2016 ARI HALO Report
In 2016, direct investments reported from U.S. angel groups more than doubled from the year prior, according to the 2016 ARI HALO Report, released today by PitchBook and the Angel Resource Institute. This increase provides more clarity around investment trends of early-stage companies. Some of the highlights, agnostic to industry and geography, include:
- Pre-money early-stage valuations experienced a significant reduction from 2015, falling to $3.7 million from $4.6 million;
- The median round size for deals where angel groups co-invest with other investors in first round deals dropped to $950,000 from $1.6 million; and,
- Median deal size from angel groups reached $127,000.
Most of the trends relate to angel groups doing smaller first-time deals and concentrating their additional investment activity on follow-on rounds of their existing portfolio companies. In 2016, follow-on rounds accounted for 50.4% of deals funded by angel groups.
“Angel groups are recognizing the need to continue to support the best companies in their portfolios – follow-on funding from venture capital and other sources are not going to be available to every company,” said Troy Knauss, Co-Chairman, Research Committee for the Angel Resource Institute. “As a result, it’s important for angels to recognize the need to be ready to fund multiple rounds before making their first investment in a deal; otherwise, they are going to see a much higher failure rate. Texas, California, the Northeast and Southeast are the only regions where new deals outpaced follow-on rounds.”
Syndication continues to drive deal flow as startups look for additional funding from angel investors. Much of angel groups’ deals are done within their own region; however, those looking to diversify their portfolios are increasingly looking for opportunities outside of their regions. Groups located in the Northeast make roughly 7% of their investments outside of their region, while California groups make 43% of their investments outside their state. Having access to the necessary resources and tools is crucial for the success of angel groups looking to invest outside of their region. Organizations like the Angel Capital Association are helping angel groups identify the best investment opportunities in other states. “We are pleased to partner with the Angel Resource Institute on this project,” stated Christopher Mirabile, Chair, Angel Capital Association, and Managing Director, Launchpad Venture Group, “The HALO Report is a vital source of insight that sheds important light on the angel capital industry – an area of investing not well studied or understood, but which makes an enormous contribution to job growth, economic vitality and national competitiveness.”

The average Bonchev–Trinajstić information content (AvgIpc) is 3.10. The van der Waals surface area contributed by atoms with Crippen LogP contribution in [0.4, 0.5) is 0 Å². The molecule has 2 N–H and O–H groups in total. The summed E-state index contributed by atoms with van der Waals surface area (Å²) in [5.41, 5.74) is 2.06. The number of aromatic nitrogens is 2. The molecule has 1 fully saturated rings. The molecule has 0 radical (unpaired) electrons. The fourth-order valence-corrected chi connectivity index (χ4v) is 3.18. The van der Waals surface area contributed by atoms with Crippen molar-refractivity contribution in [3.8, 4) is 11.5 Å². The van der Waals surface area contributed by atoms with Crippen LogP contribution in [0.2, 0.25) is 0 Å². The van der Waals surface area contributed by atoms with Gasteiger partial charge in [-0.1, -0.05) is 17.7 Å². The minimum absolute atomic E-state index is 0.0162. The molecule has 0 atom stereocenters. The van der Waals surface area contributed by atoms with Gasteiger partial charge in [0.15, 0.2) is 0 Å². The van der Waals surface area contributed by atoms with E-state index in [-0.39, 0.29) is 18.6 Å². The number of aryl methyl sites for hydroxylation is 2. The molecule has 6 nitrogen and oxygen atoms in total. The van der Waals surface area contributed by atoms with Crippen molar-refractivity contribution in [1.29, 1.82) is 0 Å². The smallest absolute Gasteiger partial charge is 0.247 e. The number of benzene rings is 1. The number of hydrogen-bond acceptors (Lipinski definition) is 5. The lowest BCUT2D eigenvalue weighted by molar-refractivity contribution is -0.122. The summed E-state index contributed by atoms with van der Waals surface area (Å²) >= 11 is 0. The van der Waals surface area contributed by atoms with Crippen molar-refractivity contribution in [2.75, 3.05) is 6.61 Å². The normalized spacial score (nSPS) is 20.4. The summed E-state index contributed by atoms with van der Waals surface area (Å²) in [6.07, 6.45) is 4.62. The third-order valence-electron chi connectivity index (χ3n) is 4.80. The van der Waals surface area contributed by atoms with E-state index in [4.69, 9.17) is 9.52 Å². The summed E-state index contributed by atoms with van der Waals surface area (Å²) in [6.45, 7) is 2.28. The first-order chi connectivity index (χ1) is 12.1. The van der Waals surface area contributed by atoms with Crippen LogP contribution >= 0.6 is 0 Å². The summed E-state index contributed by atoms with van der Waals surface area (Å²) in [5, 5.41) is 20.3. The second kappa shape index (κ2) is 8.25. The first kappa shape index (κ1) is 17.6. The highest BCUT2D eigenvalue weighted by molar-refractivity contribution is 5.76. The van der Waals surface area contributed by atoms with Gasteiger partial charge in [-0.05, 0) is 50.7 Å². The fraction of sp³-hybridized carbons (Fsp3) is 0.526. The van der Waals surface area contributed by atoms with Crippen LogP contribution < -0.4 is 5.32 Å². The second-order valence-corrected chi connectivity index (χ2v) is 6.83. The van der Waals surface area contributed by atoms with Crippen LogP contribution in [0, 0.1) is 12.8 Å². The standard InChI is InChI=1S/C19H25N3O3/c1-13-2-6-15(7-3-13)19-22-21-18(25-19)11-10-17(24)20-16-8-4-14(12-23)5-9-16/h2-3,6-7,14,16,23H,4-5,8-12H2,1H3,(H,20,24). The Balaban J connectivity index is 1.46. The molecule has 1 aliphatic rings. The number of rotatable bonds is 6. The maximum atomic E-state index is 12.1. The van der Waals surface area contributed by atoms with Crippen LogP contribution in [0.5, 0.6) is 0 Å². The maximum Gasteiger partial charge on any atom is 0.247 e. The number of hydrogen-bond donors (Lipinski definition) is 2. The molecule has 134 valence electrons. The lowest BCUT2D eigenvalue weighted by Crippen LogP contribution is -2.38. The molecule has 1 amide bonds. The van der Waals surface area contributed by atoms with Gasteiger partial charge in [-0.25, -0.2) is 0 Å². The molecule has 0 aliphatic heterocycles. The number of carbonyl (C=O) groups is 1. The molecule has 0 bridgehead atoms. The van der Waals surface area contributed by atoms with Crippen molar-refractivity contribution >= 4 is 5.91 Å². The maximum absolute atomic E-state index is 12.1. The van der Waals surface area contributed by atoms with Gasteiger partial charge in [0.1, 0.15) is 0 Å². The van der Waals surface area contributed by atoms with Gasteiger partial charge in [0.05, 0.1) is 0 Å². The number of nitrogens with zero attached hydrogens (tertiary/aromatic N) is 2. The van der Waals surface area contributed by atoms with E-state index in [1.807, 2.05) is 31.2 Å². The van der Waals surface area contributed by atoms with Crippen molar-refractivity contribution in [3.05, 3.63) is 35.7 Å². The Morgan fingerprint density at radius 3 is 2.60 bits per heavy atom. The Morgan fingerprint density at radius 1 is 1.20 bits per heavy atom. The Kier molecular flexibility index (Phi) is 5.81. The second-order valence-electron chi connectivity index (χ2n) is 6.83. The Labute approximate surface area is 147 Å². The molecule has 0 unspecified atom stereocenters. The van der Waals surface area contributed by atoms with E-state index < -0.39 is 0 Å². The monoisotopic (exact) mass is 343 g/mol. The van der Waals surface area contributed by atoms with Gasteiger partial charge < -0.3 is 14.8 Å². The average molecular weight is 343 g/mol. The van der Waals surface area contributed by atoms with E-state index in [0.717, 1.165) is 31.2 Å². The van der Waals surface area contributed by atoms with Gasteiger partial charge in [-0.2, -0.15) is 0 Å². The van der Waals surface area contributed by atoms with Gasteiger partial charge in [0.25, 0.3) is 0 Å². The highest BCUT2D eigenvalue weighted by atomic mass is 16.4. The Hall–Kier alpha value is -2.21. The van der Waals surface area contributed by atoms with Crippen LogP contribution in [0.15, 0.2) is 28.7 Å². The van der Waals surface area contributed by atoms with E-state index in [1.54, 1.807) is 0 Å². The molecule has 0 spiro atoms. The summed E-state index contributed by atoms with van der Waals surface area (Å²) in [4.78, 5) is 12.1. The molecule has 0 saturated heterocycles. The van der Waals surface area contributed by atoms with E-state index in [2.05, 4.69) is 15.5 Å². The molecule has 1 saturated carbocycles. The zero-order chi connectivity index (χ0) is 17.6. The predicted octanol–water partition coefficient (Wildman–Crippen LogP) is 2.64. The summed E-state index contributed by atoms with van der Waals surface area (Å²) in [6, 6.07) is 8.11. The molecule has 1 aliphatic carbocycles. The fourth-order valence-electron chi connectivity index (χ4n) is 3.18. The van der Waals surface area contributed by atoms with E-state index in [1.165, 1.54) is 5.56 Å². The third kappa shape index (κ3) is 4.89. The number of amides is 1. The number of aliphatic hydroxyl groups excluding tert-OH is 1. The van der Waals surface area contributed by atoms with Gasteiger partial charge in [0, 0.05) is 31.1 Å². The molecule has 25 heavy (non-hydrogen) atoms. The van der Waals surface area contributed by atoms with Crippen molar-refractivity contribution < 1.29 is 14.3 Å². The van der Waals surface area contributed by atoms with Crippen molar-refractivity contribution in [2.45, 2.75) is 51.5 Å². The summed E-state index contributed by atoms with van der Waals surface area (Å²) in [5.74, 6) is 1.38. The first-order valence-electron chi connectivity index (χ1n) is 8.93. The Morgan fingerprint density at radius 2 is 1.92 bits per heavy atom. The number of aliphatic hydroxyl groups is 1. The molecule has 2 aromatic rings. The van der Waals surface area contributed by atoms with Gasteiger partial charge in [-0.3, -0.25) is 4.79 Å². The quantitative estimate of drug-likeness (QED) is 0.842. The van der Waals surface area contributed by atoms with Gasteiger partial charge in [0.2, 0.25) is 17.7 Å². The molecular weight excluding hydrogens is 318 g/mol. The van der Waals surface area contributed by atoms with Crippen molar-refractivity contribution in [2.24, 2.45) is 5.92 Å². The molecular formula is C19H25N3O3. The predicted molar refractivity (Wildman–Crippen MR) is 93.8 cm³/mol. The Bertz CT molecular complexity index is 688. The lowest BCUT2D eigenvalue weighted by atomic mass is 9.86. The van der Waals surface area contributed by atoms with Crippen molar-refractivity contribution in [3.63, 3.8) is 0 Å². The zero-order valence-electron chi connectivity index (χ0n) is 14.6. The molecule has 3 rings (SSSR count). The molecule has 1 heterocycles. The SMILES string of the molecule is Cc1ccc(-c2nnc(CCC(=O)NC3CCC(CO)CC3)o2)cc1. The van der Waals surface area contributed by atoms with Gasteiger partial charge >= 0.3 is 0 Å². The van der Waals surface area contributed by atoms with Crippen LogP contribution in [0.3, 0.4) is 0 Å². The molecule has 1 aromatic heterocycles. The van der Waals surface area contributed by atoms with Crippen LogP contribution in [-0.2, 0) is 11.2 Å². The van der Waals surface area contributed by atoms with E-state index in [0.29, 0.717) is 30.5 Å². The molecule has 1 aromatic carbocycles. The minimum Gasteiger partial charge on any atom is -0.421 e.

California accounted for 30% of all angel funded early-stage deals in 2016, followed by the Southeast, New York, and the Northeast, all of which hovered around 10%. Angel groups invested in Software (34.3%), Healthcare (17.3%), B2B (13.0%), Internet & Mobile (11.2%), and B2C (10.3%). No other industry or sector generated more than a two-percent (2%) share in funded deals.
The HALO Report recognizes the most active groups in each region and ranks each nationally. In 2016, the most active angel groups included: Central Texas Angel Network (CTAN), Houston Angel Network, Hyde Park Angel Network, Alliance of Angels, Launchpad Venture Group, New York Angels, Blue Venture Investors, RTP Capital, Queen City Angels and St. Louis Arch Angels.
The most active angel groups with multiple locations or networks included Keiretsu Forum, Tech Coast Angels, Investors Circle, Golden Seeds, and Astia Angels.
“Central Texas Angel Network’s position in the ARI national rankings reflects the intense time and effort our members commit to startups,” said Claire England, Executive Director of Central Texas Angel Network. “Beyond increased funding levels, we saw record investor participation in 2016, with a 40% growth in the number of members writing checks.”
This year, the HALO Report provides an analysis of angel group investments by gender and race. As expected, male founders represented the bulk of funded deals:
- 58% of deals led or founded by white male entrepreneurs;
- 25% of deals led or founded by minority male entrepreneurs;
- 14% of deals led or founded by white female entrepreneurs; and,
- 3% of deals led or founded by minority female entrepreneurs.
The ARI Halo Report includes aggregate and regionalized analysis of investment activity by angels and angel groups and highlights trends.